Goldblatt’s images (many of them with narrative-like captions) are not always directly responded to by Vladislavić’s novel, but some of them, like the title image of TJ, appear as novelistic devices. Together, the novel and the images serve as distinct yet complimentary reflections on the people and places that define the city, as well the act of photography itself.

Marcus Glaser and Santu Mofokeng in Bronwyn Law-Viljoen’s The Printmaker and Notes on Falling

Untapped archives animate the work of Bronwyn Law-Viljoen. In both of her novels, artists emerge and intersect, but it is the character of the relatively obscure, yet prolific artist that interests her.

In a recent talk with the artist Mikhael Subotszky on fiction and photography in her latest novel Notes on Falling (2022), Law-Viljoen mentioned how, whilst living in New York in the early 2000s, she came across Santu Mofokeng’s The Black Photo Album as exhibited by David Krut in 2004. It was a vital encounter. While the series of digitally reworked 19th century, colonial portraits of Black South African families doesn’t feature overtly in the novel, it provided the basis for Law-Viljoen’s thinking around working with the photographic archive. How temporality can influence one’s reading of a body of seemingly disconnected images, and what it means to be a photographer working with other people’s photographs, as is the lot of the novel’s protagonist, Thalia.   

Marcus Glaser, untitled, courtesy: Bronwyn Law-Viljoen

In her first novel, The Printmaker (2016), the life and work of the South African artist Marcus Glaser factor into the novel more directly. Following the artist’s death in 2007, Law-Viljoen came into possession of a significant amount of Glaser’s work. “This unlikely ‘inheritance’ simmered in boxes in my house for a long time – perhaps five years – before I embarked on my more formal engagement with it,” explains Law-Viljoen in an essay on Glaser.[1]

Marcus Glaser, untitled, courtesy: Bronwyn Law-Viljoen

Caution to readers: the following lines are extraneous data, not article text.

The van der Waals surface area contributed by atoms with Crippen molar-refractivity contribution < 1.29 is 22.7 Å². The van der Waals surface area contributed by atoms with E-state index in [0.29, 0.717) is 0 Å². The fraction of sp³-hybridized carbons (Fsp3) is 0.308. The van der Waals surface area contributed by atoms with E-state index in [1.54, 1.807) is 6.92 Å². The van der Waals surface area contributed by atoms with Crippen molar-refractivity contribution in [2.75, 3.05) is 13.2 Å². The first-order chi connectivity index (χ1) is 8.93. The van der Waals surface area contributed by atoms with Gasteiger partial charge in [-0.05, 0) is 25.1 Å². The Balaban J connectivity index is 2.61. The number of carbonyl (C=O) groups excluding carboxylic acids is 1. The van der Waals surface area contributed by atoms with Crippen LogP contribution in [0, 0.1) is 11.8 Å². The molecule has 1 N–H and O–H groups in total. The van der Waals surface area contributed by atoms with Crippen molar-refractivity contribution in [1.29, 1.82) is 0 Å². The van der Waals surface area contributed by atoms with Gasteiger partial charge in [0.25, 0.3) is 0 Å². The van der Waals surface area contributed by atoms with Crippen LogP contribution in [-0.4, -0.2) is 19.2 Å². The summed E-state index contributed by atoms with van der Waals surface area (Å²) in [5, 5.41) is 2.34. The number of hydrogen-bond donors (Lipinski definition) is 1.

The reclusive artist in The Printmaker, March Halberg, is based in part on Glaser who, despite his prolific output, was little known in commercial art circles, and gets only a few brief mentions in a handful of publications on South African art history. One of Glaser’s untitled lithographs also features as the book’s endpapers.

Cecil Skotnes in Richard Rive’s Advance, Retreat: Selected Short Stories and Sol T Plaatje’s Mhudi

Finally, the work of Cecil Skotnes, who was well-known for his wooden panels and woodblock prints, features differently, but equally significantly in the work of the Cape Town-based writer and academic Richard Rive and the journalist, translator, and writer Sol T Plaatje.

In Rive’s collection of short stories Advance, Retreat (1983), each story is accompanied by a custom artwork by Skotnes. In a small moment from ‘Drive-in’, Rive also invokes Skotnes to better set the tone and period of the story:

The discussion had taken place at Mervyn’s flat, where he had been once before. Cheap wine, potato crisps and lots of smoke. Crude African mats on the floor with Skotnes prints on the wall. Rows and rows of untidy paperbacks. The discussion had continued interminably. The establishment of a multi-racial writers’ group. Or was it non-racial?[2]

Cecil Skotnes artwork for Advance, Retreat. Image courtesy of the Skotnes Family Estate

In Mhudi (1930), Plaatje centres significant African historical events and rewrites Eurocentric versions of African history. First published by Lovedale Press in 1930, the novel was republished in 1975 by Quagga Press, a project by the publisher Stephen Gray and Skotnes himself. Naturally, Skotnes created a series of accompanying artworks which are scattered throughout the book.

Plaatje draws on prophecy and the visionary dream through Mhudi, notably to predict the arrival of Halley’s Comet. In the endpapers of the Quagga Press edition, Skotnes interprets this dramatic and crucial symbol burning across the page, as if it’s about to tear through the margins and into the text.

Cecil Skotnes artwork for Advance, Retreat. Image courtesy of the Skotnes Family Estate

In the absence of the artworks and artists they draw on, the above works of fiction might have become very different texts. Or perhaps some of them would simply be read a little differently. All of them, though, benefit from the collaborative and generative act of welcoming visual art into their narratives.

- David Mann is a Johannesburg-based writer and editor who is interested in writing at the intersections of art, architecture, performance and fiction.   

[1] Law-Viljoen, B., 2018. The caretaker of wounds: pictures of the deposition of Christ in the work of Marcus Glaser. Image & Text: A Journal for Design , 31(1). p. 89.

[2] Rive, R., 1983. Advance, Retreat. Cape Town: David Philip. p. 50.